GroundFloor Media & CenterTable Blog

partnership-penIt is gala season! That means nonprofits are seeking corporate sponsorship dollars to not only help support these large events, but to help fund much needed programs throughout the year. At the same time, businesses are trying to justify community investment dollars as their budgets shrink.

If you work for a nonprofit and are preparing to meet with a corporate partner, it’s time to reevaluate your ask and look toward long-term programs with measurable return on investment (ROI). And I’m not talking about touting the number of people served or programs activated via your organization. Although these are incredibly important, they focus on your organization and not the corporate partner. You have to build a case for why the corporate partner should invest in your organization.

Before you set up a meeting with a corporate partner or develop a proposal, it is critical to answer a few of the following questions:

  • How does your organization “fit” with the corporate partner? Do you use their products or services? Do you have similar values? Do you operate where their employees and their families live?
  • How can you go beyond the gala event and provide additional brand activation opportunities for the corporate partner to engage with your organization?
  • Do you know who your corporate partner is trying to reach? Is it seniors? Millennials? Hispanics? Homeowners 35-50? Parents of elementary-aged children?
  • What programs or services does your organization offer that makes sense for the corporate partner to support? And, how can you leverage these opportunities?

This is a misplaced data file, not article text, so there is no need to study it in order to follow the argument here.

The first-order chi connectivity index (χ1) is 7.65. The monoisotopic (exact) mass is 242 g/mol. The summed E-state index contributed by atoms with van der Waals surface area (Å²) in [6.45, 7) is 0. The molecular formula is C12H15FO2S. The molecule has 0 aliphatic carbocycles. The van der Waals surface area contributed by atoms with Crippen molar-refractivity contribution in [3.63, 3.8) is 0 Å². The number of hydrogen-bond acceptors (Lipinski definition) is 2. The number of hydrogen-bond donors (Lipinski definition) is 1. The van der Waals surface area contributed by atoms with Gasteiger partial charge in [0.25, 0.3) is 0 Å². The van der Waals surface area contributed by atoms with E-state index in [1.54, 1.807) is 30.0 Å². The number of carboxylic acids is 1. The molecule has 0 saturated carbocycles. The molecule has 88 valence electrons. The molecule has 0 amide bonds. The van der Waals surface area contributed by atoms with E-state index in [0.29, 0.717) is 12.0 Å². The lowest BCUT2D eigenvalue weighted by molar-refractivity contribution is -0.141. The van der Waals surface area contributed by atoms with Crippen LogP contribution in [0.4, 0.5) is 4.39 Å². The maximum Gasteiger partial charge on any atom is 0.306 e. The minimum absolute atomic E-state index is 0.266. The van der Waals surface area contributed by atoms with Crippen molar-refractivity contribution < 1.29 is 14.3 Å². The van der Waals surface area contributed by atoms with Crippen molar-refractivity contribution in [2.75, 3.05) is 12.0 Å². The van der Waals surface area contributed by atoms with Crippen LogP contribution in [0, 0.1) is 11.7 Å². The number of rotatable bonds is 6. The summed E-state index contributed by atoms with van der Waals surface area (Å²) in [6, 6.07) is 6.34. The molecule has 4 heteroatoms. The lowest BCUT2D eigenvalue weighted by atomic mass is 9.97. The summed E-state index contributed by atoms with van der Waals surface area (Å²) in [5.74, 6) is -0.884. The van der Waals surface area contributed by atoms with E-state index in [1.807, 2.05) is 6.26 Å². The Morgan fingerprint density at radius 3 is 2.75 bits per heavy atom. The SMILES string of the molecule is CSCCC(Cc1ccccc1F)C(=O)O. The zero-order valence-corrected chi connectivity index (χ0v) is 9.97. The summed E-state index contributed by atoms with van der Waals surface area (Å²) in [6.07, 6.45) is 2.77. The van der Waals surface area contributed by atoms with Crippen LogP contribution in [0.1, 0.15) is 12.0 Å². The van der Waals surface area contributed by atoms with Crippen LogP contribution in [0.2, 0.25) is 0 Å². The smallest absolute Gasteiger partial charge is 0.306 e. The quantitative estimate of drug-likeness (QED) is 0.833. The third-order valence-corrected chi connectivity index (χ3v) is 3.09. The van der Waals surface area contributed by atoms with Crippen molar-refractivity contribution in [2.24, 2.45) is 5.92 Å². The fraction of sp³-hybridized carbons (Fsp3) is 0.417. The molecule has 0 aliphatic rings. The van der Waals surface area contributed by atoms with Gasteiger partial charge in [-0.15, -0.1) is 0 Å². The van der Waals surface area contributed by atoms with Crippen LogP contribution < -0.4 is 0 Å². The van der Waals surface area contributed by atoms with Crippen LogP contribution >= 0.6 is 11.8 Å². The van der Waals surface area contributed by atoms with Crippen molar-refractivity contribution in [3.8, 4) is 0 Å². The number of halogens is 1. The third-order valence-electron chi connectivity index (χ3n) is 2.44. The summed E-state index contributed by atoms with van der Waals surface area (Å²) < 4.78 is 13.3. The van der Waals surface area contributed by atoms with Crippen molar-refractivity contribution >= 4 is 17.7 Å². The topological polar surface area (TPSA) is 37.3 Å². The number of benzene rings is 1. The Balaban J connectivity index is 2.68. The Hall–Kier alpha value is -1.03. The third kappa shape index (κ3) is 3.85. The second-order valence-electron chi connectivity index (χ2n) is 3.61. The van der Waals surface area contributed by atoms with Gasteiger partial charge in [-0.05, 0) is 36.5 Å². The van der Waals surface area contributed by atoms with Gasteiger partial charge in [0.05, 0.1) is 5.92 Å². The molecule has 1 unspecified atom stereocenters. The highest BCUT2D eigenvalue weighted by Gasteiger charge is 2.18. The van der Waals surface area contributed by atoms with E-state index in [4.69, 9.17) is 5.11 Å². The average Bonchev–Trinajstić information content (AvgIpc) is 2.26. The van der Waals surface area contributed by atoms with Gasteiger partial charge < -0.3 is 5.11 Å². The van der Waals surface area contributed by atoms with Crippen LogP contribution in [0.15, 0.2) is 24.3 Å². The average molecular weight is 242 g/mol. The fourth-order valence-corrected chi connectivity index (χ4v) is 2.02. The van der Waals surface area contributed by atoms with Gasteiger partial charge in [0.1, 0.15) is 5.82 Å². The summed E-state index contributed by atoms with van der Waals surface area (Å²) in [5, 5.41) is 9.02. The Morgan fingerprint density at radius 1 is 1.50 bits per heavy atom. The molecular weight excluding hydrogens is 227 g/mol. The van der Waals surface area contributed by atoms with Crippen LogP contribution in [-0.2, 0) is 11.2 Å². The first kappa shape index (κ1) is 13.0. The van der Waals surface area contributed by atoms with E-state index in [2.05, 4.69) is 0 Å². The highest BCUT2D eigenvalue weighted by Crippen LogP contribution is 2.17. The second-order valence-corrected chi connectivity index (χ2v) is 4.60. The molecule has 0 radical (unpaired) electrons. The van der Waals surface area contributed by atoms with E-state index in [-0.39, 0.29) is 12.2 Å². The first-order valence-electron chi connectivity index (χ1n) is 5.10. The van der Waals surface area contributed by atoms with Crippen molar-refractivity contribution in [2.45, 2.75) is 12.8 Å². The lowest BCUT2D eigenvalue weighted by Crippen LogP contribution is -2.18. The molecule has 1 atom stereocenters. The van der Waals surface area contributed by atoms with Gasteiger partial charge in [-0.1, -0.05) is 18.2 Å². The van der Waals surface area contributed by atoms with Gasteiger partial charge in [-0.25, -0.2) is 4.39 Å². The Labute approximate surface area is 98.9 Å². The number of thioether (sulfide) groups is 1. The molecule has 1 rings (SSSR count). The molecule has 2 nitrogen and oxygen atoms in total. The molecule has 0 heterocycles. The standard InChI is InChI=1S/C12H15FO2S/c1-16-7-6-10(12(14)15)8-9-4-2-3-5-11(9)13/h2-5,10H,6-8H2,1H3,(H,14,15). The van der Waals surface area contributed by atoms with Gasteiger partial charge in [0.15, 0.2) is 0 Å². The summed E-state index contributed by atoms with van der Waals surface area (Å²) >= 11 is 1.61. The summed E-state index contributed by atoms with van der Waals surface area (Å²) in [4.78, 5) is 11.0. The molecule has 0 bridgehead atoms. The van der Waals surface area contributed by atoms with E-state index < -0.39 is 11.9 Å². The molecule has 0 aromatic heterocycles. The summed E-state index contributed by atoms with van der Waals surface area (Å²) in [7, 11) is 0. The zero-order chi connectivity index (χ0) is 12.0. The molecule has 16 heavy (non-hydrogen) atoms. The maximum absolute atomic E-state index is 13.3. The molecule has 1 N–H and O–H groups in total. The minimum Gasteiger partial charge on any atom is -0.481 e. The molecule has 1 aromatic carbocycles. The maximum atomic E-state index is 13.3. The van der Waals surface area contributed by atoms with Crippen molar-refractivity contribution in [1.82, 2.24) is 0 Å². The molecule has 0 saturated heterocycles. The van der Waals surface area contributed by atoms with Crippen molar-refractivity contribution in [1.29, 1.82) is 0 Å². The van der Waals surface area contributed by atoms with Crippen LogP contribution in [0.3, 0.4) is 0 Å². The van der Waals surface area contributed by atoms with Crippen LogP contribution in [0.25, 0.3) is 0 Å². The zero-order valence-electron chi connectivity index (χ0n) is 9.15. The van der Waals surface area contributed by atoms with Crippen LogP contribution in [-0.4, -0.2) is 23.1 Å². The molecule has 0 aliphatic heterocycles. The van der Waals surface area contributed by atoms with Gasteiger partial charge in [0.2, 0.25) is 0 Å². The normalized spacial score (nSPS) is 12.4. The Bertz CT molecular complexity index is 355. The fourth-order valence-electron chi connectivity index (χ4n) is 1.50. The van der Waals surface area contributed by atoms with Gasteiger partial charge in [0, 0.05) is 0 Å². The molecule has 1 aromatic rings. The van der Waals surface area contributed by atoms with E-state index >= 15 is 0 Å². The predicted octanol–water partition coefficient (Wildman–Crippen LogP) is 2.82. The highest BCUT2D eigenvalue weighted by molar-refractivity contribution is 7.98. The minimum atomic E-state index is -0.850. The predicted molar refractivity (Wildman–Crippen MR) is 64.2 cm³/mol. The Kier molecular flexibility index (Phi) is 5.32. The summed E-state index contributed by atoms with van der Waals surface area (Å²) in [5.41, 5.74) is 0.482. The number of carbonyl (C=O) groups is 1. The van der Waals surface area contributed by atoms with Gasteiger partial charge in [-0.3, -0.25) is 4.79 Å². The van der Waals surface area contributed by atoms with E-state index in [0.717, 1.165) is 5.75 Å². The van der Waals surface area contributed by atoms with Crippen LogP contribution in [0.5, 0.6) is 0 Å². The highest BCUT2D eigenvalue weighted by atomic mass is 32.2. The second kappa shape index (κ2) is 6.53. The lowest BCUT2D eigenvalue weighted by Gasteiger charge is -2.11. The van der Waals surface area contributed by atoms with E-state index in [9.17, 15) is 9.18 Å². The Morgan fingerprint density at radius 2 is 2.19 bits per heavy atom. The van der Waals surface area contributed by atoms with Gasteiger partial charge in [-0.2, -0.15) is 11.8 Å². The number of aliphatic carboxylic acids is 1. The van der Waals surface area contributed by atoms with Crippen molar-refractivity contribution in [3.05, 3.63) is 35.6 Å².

• How can your organization help share the corporate partner’s messaging in an appropriate way to your participants, board members and community?
  • How can you leverage your marketing communications assets, such as website, newsletters or social media, to truly benefit the corporate partner throughout the year?
  • How can you help your corporate partner network?
  • Do you have a board opening or committee where the corporate partner could become more involved?
  • What additional value-ads can you provide the corporate partner that won’t add dollars to the ask?

If you worked with the corporate partner in the past, this is also your moment to shine and showcase successes at the meeting or in the proposal! This should be a SHORT one or two page summary. Here are a few things to consider pulling together:

  • Testimony of how their support made a difference to your services, individual participants or community from the executive director and/or a program participant.
  • Whether it was a $100 or $100,000 dollar investment, how many programs or services did these dollars support? Any other specific impact of the corporate partner’s dollars?
  • Photos of the corporate partner’s employees from events, volunteer programs, speaking opportunities, etc.
  • Screenshots or samples of social media posts, website placements, mentions in newsletters, etc.

Answering and preparing these questions and materials will help build long-term programs and relationships with corporate partners. Keep in mind that the investment goes both ways. But in the end, it is all about how you can show a sponsorship or program donation’s worth to the corporate partner.

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